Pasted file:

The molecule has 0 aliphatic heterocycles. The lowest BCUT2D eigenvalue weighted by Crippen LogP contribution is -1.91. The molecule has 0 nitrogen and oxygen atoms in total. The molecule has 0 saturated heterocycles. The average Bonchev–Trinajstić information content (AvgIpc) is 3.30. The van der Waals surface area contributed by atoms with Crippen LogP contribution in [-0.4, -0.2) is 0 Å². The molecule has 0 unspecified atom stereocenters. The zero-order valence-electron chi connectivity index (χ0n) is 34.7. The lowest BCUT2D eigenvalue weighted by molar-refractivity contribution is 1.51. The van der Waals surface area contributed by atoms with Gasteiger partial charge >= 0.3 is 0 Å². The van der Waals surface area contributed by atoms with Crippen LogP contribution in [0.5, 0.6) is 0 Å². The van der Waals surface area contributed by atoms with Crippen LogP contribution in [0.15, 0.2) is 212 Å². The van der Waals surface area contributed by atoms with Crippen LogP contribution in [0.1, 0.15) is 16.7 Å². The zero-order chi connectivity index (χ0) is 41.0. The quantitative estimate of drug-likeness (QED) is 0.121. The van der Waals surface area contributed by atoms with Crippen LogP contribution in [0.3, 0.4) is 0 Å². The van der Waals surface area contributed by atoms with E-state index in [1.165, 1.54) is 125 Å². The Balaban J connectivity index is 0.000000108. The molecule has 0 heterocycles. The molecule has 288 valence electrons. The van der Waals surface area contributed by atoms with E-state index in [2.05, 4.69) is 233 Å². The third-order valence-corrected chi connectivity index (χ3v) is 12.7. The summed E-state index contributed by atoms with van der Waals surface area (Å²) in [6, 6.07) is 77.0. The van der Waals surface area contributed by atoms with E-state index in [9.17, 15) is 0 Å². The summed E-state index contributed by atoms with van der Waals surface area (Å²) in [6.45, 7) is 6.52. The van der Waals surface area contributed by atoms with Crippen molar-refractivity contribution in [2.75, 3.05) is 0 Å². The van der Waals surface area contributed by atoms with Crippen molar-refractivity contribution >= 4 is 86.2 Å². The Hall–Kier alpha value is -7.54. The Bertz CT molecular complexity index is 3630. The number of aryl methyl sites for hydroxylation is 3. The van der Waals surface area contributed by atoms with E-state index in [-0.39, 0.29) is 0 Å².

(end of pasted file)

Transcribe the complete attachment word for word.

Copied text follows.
The molecule has 0 aliphatic heterocycles. The lowest BCUT2D eigenvalue weighted by Crippen LogP contribution is -1.91. The molecule has 0 nitrogen and oxygen atoms in total. The molecule has 0 saturated heterocycles. The average Bonchev–Trinajstić information content (AvgIpc) is 3.30. The van der Waals surface area contributed by atoms with Crippen LogP contribution in [-0.4, -0.2) is 0 Å². The molecule has 0 unspecified atom stereocenters. The zero-order valence-electron chi connectivity index (χ0n) is 34.7. The lowest BCUT2D eigenvalue weighted by molar-refractivity contribution is 1.51. The van der Waals surface area contributed by atoms with Gasteiger partial charge >= 0.3 is 0 Å². The van der Waals surface area contributed by atoms with Crippen LogP contribution in [0.5, 0.6) is 0 Å². The van der Waals surface area contributed by atoms with Crippen LogP contribution in [0.15, 0.2) is 212 Å². The van der Waals surface area contributed by atoms with Crippen LogP contribution in [0.1, 0.15) is 16.7 Å². The zero-order chi connectivity index (χ0) is 41.0. The quantitative estimate of drug-likeness (QED) is 0.121. The van der Waals surface area contributed by atoms with Crippen LogP contribution in [0.3, 0.4) is 0 Å². The van der Waals surface area contributed by atoms with E-state index in [1.165, 1.54) is 125 Å². The Balaban J connectivity index is 0.000000108. The molecule has 0 heterocycles. The molecule has 288 valence electrons. The van der Waals surface area contributed by atoms with E-state index in [2.05, 4.69) is 233 Å². The third-order valence-corrected chi connectivity index (χ3v) is 12.7. The summed E-state index contributed by atoms with van der Waals surface area (Å²) in [6, 6.07) is 77.0. The van der Waals surface area contributed by atoms with E-state index in [9.17, 15) is 0 Å². The summed E-state index contributed by atoms with van der Waals surface area (Å²) in [6.45, 7) is 6.52. The van der Waals surface area contributed by atoms with Crippen molar-refractivity contribution in [2.75, 3.05) is 0 Å². The van der Waals surface area contributed by atoms with Crippen molar-refractivity contribution >= 4 is 86.2 Å². The Hall–Kier alpha value is -7.54. The Bertz CT molecular complexity index is 3630. The number of aryl methyl sites for hydroxylation is 3. The van der Waals surface area contributed by atoms with E-state index in [-0.39, 0.29) is 0 Å².